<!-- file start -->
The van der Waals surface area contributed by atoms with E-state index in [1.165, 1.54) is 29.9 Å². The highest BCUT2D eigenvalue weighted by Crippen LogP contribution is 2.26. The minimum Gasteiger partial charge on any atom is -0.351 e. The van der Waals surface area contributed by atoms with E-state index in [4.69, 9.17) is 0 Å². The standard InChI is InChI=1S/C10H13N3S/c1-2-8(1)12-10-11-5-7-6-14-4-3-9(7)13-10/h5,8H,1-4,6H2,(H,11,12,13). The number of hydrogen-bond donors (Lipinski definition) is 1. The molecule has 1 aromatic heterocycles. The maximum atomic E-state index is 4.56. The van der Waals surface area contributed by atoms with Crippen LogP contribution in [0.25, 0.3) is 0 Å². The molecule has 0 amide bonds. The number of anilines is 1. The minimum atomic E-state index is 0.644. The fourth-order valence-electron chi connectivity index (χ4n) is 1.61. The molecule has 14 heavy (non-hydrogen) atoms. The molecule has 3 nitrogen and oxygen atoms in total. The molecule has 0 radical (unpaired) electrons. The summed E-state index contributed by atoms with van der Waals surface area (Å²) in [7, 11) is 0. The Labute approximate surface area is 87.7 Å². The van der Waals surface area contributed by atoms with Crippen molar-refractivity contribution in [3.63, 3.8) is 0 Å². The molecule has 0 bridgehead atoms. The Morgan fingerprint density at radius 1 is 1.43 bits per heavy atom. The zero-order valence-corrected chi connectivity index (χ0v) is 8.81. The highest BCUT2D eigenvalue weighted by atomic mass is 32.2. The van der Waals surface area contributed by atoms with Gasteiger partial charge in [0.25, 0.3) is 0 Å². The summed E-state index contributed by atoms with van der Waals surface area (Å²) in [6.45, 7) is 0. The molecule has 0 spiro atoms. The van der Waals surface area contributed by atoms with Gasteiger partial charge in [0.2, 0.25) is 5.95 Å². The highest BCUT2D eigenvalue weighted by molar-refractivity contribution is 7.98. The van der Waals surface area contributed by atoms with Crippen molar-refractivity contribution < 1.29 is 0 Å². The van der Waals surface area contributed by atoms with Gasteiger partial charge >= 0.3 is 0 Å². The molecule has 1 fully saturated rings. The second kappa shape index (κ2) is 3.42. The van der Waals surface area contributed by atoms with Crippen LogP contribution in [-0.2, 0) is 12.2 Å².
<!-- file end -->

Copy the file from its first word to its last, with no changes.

The van der Waals surface area contributed by atoms with E-state index in [1.165, 1.54) is 29.9 Å². The highest BCUT2D eigenvalue weighted by Crippen LogP contribution is 2.26. The minimum Gasteiger partial charge on any atom is -0.351 e. The van der Waals surface area contributed by atoms with E-state index in [4.69, 9.17) is 0 Å². The standard InChI is InChI=1S/C10H13N3S/c1-2-8(1)12-10-11-5-7-6-14-4-3-9(7)13-10/h5,8H,1-4,6H2,(H,11,12,13). The number of hydrogen-bond donors (Lipinski definition) is 1. The molecule has 1 aromatic heterocycles. The maximum atomic E-state index is 4.56. The van der Waals surface area contributed by atoms with Crippen LogP contribution in [0.25, 0.3) is 0 Å². The molecule has 0 amide bonds. The number of anilines is 1. The minimum atomic E-state index is 0.644. The fourth-order valence-electron chi connectivity index (χ4n) is 1.61. The molecule has 14 heavy (non-hydrogen) atoms. The molecule has 3 nitrogen and oxygen atoms in total. The molecule has 0 radical (unpaired) electrons. The summed E-state index contributed by atoms with van der Waals surface area (Å²) in [7, 11) is 0. The Labute approximate surface area is 87.7 Å². The van der Waals surface area contributed by atoms with Crippen molar-refractivity contribution in [3.63, 3.8) is 0 Å². The molecule has 0 bridgehead atoms. The Morgan fingerprint density at radius 1 is 1.43 bits per heavy atom. The zero-order valence-corrected chi connectivity index (χ0v) is 8.81. The highest BCUT2D eigenvalue weighted by atomic mass is 32.2. The van der Waals surface area contributed by atoms with Gasteiger partial charge in [0.25, 0.3) is 0 Å². The summed E-state index contributed by atoms with van der Waals surface area (Å²) in [6.45, 7) is 0. The molecule has 0 spiro atoms. The van der Waals surface area contributed by atoms with Gasteiger partial charge in [0.2, 0.25) is 5.95 Å². The highest BCUT2D eigenvalue weighted by molar-refractivity contribution is 7.98. The van der Waals surface area contributed by atoms with Crippen molar-refractivity contribution < 1.29 is 0 Å². The van der Waals surface area contributed by atoms with Gasteiger partial charge >= 0.3 is 0 Å². The molecule has 1 fully saturated rings. The second kappa shape index (κ2) is 3.42. The van der Waals surface area contributed by atoms with Crippen LogP contribution in [-0.2, 0) is 12.2 Å².